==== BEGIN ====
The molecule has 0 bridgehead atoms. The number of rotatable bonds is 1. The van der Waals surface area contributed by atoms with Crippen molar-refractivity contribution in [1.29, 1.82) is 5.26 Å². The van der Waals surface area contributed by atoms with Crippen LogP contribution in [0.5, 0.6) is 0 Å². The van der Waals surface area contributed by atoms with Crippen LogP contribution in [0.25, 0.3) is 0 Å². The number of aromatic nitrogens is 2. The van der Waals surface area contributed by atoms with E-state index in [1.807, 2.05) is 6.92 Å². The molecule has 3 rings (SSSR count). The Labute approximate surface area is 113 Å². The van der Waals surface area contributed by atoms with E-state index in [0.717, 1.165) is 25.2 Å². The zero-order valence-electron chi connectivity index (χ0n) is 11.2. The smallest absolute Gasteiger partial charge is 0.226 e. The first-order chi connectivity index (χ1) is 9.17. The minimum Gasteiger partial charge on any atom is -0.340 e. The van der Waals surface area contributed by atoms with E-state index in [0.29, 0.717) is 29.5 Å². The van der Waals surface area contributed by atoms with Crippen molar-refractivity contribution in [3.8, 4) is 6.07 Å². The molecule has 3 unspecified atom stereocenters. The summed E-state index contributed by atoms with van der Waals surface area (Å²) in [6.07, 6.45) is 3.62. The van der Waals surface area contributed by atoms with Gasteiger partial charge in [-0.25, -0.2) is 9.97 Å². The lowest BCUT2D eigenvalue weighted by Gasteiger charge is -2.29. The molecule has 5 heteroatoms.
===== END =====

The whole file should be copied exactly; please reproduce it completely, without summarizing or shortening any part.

The molecule has 0 bridgehead atoms. The number of rotatable bonds is 1. The van der Waals surface area contributed by atoms with Crippen molar-refractivity contribution in [1.29, 1.82) is 5.26 Å². The van der Waals surface area contributed by atoms with Crippen LogP contribution in [0.5, 0.6) is 0 Å². The van der Waals surface area contributed by atoms with Crippen LogP contribution in [0.25, 0.3) is 0 Å². The number of aromatic nitrogens is 2. The van der Waals surface area contributed by atoms with E-state index in [1.807, 2.05) is 6.92 Å². The molecule has 3 rings (SSSR count). The Labute approximate surface area is 113 Å². The van der Waals surface area contributed by atoms with E-state index in [0.717, 1.165) is 25.2 Å². The zero-order valence-electron chi connectivity index (χ0n) is 11.2. The smallest absolute Gasteiger partial charge is 0.226 e. The first-order chi connectivity index (χ1) is 9.17. The minimum Gasteiger partial charge on any atom is -0.340 e. The van der Waals surface area contributed by atoms with E-state index in [0.29, 0.717) is 29.5 Å². The van der Waals surface area contributed by atoms with Crippen molar-refractivity contribution in [3.8, 4) is 6.07 Å². The molecule has 3 unspecified atom stereocenters. The summed E-state index contributed by atoms with van der Waals surface area (Å²) in [6.07, 6.45) is 3.62. The van der Waals surface area contributed by atoms with Gasteiger partial charge in [-0.25, -0.2) is 9.97 Å². The lowest BCUT2D eigenvalue weighted by Gasteiger charge is -2.29. The molecule has 5 heteroatoms.